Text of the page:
When you have to apply an ancient, parochial book to history, science and philosophy, the mental contractions and rational gerrymandering you have to do is quite astounding. It is even why I have argued previously that presuppositionalist biblical literalists are far more logically consistent than almost all Christian theists of the modern, more liberal UK persuasion, even if their starting premises are broken. Trying to allow a liberal understanding of, say, homosexuality to jibe with the Bible and theology is embarrassing to watch, at times.

See my segment in the Skepticule podcast episode 51 for more details on this: Counter-apologetics on Original Sin, Adam and Eve, the Westboro Baptist Church etc available now! (I thought I’d written an article on it – turns out that will be my next piece).

Those father issues

No matter what you say, they’re fighting with their fathers and they’re going to stay out later after curfew no matter what the old man says: “Hey, screw you Dad!” is what you get.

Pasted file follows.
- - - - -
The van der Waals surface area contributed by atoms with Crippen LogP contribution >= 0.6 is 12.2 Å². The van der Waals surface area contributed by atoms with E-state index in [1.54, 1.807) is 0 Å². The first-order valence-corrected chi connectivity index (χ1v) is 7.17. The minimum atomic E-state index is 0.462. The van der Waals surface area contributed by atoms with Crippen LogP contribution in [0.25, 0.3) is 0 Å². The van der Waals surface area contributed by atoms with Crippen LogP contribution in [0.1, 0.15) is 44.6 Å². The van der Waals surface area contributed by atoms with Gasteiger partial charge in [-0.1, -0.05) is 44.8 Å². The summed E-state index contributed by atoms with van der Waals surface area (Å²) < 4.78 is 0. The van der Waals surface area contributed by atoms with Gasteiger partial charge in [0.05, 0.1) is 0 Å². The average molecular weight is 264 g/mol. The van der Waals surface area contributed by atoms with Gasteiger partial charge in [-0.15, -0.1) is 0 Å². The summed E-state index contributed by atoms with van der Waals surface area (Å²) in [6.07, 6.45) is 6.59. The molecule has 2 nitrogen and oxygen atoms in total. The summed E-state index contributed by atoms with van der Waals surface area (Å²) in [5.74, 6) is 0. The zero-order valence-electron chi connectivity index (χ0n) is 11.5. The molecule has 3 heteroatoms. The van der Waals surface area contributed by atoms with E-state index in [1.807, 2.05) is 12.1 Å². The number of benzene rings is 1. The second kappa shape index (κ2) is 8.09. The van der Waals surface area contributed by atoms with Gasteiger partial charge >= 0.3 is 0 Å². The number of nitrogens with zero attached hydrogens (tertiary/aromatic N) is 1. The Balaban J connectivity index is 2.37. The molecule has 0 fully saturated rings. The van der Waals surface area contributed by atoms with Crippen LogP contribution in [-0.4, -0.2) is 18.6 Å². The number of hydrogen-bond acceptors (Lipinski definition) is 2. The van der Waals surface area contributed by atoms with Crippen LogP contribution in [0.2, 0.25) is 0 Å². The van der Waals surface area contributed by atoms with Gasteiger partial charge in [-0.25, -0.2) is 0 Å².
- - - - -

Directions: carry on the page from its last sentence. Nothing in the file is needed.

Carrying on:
As Blackford again opines, this issue is one that has been around for some time. At the beginning of his chapter “Myth 6 Atheism Is a Rebellion against God’s Authority”, he refers to the seminal work of George Smith (p.24):

As George H. Smith mentions, atheists are often accused of being in some sort of neurotic rebellion, especially if the atheist concerned is young. Smith notes, however, that atheists cannot win once this approach is taken – a middle-aged atheist can be accused of such things as ‘‘the frustration of daily routine, the bitterness of failure, or… alienation from oneself and one’s fellow man.’’ If the atheist is old, the accusation can relate to ‘‘the disillusionment, cynicism and loneliness that sometimes accompany one’s later years’’ (Smith, 1979, p. 24). All of this is question-begging since neither youth nor old age is evidence of any kind of neurotic response to the God question. Speculations about states of mind get us nowhere.